We have described an optical system where the main beamline focusing optics are combined with a single-bounce capillary that is capable of delivering 10 µm-size X-ray beams with very high flux (∼3.1 × 1012 photons s−1 at 12.0 keV and 9.0 keV, about 30% of the total undulator flux). With this focusing set-up, the gain of X-ray flux in the focal spot over the unfocused beam is of the order of 104. Further improvements, however, are possible.
The flux delivered by this set-up is limited by the pre-focused beam profile, the capillary acceptance diameter and the size and uniformity of the beam stop. We expect to be able to reduce the vertical pre-focused beam size down to 40 µm FWHM with upgrades to the bimorph mirror system. This upgrade is in progress. Sagittal focusing, on the other hand, is already fully optimized. Another source of intensity loss is the irregular shape of the beam stop. A proper sized beam stop with a more regular shape will minimize the beam loss near the tip of the capillary. We expect to increase the delivered flux by at least twofold after implementing these upgrades.
Two other factors limit the performance of the microprobe: the maximum count rate of the SDD and the overhead time of the step scan mode. The need for high-count-rate energy-dispersive detectors is very well known. As mentioned before, most of the microfocusing devices currently in use deliver beam fluxes in the 109–1011 photons s−1 range. Under these conditions, solid state detectors can handle the fluorescence yields depending on the sample composition. As was observed, X-ray beams of 1012–1013 photons s−1 can easily saturate the detection system with the consequent non-linear distortions of the spectrum and the requirement for large dead-time corrections. Bent Laue crystal analyzers (BCLAs) are an attractive alternative for these detection systems (Kropf et al., 2003). Since these are wavelength-dispersive systems, they are not suitable for microprobe elemental fluorescence scans but can be very useful for XAFS spectroscopy measurements. We are planning to implement these BCLA analyzers combined with continuous scan mode for speciation mapping applications. Although continuous scan modes (Barrea et al., 2006) are available for two-dimensional scans at the BioCAT beamline, they were not used for the experiments reported here because they currently do not store the full spectrum from the SDD detector. Upgrades to provide this capability are under development.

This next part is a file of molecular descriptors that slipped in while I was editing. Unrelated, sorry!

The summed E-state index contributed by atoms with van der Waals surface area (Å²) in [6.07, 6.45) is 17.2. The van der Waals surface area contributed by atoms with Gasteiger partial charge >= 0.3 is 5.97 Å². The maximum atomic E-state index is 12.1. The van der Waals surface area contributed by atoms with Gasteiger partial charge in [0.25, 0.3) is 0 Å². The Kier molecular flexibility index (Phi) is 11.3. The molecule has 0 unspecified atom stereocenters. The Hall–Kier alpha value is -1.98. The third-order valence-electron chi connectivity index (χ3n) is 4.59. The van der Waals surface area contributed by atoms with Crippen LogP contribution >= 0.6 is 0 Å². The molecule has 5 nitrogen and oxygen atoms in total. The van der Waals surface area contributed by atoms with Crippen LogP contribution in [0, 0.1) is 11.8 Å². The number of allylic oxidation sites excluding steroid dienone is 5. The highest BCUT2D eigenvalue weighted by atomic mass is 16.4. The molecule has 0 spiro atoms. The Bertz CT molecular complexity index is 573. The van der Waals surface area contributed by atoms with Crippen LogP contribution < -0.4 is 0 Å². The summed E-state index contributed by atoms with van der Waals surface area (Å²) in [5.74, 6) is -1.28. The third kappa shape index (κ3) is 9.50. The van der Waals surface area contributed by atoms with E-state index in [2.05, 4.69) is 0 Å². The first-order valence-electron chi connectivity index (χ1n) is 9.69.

It can also be seen from Fig. 1 that the present far-field capillary rings are not smooth and round, a clear indication of the existence of capillary figure errors which are simulated as slope errors in our ray-tracing. To give us an idea of to what extent the capillary slope errors affected our focusing, a ray-tracing simulation for our optical arrangement, with the same pre-focusing optics design but now for a perfect capillary, was performed and it predicted a focal spot size of 3 µm FWHM. Thus if we could reduce the capillary slope errors (which are currently about 0.1 mrad) to half this value, we should be able to produce a tighter focal size (∼4–5 µm) with a capillary of the same design. For most of our biological applications there is no need for X-ray energies higher than 12 keV, which means the maximum total reflection angle can be as large as 3.3 mrad for a glass capillary. A `fatter' capillary can be designed specifically for our beamline optics with X-ray total divergence after capillary focusing as large as 13 mrad. There is clearly room to improve the focusing capabilities of this system if higher quality capillaries can be fabricated.
In summary, using long-working-distance tapered capillaries with pre-focusing optics can provide a high-flux microbeam that can help make practical high-throughput microfluorescence and microspectroscopy applications on biological samples with moderate spatial resolution.
Use of the Advanced Photon Source was supported by the US Department of Energy, Basic Energy Science, Office of Energy Research, under Contract No. W-31-109-Eng-38. BioCAT is a NIH-supported Research Center, RR08630. The content is solely the responsibility of the authors and does not necessarily reflect the official views of the National Center for Research Resources or the National Institutes of Health. The CHESS work is supported by the National Science Foundation and NIH-NIGMS via NSF grant DMR-0225180. Dr Q. Ping Dou and Dr Di Chen (Karmanos Cancer Institute, Wayne State University, Detroit, MI, USA) are gratefully acknowledged for kindly providing the tissue samples.